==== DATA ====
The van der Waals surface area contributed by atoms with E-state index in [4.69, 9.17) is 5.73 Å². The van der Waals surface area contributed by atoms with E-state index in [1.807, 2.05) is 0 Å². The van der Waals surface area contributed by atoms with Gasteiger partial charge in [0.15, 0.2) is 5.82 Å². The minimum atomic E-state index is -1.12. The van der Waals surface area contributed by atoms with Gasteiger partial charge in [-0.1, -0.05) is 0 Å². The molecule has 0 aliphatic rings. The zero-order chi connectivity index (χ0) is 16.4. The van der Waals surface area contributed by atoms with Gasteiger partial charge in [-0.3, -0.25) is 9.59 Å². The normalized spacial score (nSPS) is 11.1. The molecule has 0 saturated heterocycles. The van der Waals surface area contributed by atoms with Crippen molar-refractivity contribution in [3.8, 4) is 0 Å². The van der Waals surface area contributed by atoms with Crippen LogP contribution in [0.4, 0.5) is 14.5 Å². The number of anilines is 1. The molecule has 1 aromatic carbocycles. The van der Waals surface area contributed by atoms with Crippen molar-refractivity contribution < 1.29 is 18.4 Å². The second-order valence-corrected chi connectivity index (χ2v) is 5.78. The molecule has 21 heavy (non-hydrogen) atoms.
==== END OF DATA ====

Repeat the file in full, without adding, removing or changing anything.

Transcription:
The van der Waals surface area contributed by atoms with E-state index in [4.69, 9.17) is 5.73 Å². The van der Waals surface area contributed by atoms with E-state index in [1.807, 2.05) is 0 Å². The van der Waals surface area contributed by atoms with Gasteiger partial charge in [0.15, 0.2) is 5.82 Å². The minimum atomic E-state index is -1.12. The van der Waals surface area contributed by atoms with Gasteiger partial charge in [-0.1, -0.05) is 0 Å². The molecule has 0 aliphatic rings. The zero-order chi connectivity index (χ0) is 16.4. The van der Waals surface area contributed by atoms with Gasteiger partial charge in [-0.3, -0.25) is 9.59 Å². The normalized spacial score (nSPS) is 11.1. The molecule has 0 saturated heterocycles. The van der Waals surface area contributed by atoms with Crippen molar-refractivity contribution in [3.8, 4) is 0 Å². The van der Waals surface area contributed by atoms with Crippen LogP contribution in [0.4, 0.5) is 14.5 Å². The number of anilines is 1. The molecule has 1 aromatic carbocycles. The van der Waals surface area contributed by atoms with Crippen molar-refractivity contribution < 1.29 is 18.4 Å². The second-order valence-corrected chi connectivity index (χ2v) is 5.78. The molecule has 21 heavy (non-hydrogen) atoms.